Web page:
Minelli, passion to the nth degree
January 17 th 2020 - 06:09 [GMT + 3]
Flying under the radar in the general classification, in which he is sitting in 20th place along with his driver, Claudio Bellina, Italian Giulio Minelli goes unnoticed by most of his fellow Dakar competitors. They have no idea that he is the oldest Dakar winner still in the field: he was the co-driver of the Mercedes Unimog that won the truck race with Giacomo Vismara in 1986. Time for a trip down memory lane…
Old habits die hard. After truck no. 518 is done for the day, Claudio Bellina, Giulio Minelli and Bruno Gotti sit down at the table around a pot of pasta to review the day before shooting the breeze like they like to do in one of their Lombard canteens in Bergamo. It is a habit that Giulio picked up over 35 years ago, when he made his Dakar debut with Giacomo Vismara in 1984. However, his most vivid memory dates back to 1986, when the two friends emerged victorious from the truck race: "I remember very clearly, we made the difference in Mauritania", he reminisces mischievously. "Our rivals got stuck in front of a dry lake bed in Mauritania, but we slipped away and distanced them for good. That Dakar has been my toughest one so far. Barely 20% of the field [100 out of 486 vehicles] managed to finish the rally and we often got lost because we used a compass to navigate. We only got GPS in the mid-1990s." No matter how hard that edition or how late they reached the bivouacs in Africa, Giacomo and Giulio, then in their prime, started their night shift after sunset: "We provided support for the Italian factory Honda bikers, Orioli, Balestrieri and De Petri, so we used to maintain and repair their bikes at the end of each stage".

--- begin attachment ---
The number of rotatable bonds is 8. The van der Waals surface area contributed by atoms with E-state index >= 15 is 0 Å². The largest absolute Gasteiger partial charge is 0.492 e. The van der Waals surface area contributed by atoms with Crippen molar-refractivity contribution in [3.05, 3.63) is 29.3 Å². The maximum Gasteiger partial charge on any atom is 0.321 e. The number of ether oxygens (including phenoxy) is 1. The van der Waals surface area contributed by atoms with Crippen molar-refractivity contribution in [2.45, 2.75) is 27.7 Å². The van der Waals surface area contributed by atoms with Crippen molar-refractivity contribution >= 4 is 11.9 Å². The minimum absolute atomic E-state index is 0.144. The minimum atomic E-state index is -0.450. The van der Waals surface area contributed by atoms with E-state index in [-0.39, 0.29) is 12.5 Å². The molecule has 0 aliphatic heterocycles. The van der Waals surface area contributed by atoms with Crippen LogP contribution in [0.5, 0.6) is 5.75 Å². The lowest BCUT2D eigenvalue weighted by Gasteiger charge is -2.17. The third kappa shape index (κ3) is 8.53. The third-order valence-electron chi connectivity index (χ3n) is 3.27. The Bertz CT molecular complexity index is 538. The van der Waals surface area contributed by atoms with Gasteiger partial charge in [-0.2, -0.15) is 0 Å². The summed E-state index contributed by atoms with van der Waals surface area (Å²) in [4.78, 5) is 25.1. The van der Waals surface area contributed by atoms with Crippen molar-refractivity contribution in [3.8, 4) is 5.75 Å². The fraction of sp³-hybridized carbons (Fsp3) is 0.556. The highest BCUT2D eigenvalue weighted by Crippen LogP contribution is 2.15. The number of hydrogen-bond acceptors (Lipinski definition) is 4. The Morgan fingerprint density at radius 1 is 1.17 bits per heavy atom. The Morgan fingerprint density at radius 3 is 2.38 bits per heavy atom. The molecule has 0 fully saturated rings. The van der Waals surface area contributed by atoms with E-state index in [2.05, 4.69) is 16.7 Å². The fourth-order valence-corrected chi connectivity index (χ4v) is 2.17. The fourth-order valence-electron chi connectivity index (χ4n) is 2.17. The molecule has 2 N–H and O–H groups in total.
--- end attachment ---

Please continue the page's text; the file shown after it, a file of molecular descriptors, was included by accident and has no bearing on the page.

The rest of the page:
Racing and living conditions in the bivouac have since changed a lot for both the crews in general and Giulio specifically. While he has not won much since his career with Vismara ended, he is now racing in his 25th Dakar with the same burning desire to experience the adventure. He spends the rest of the year toiling away on all sorts of motorbikes in his garage in Bergamo. However, January is always blocked out on his calendar for a breather that transports him in space and time: "Everything has changed, but I still love it. I think that as soon as I did the Dakar once, I caught the bug for the rest of my life."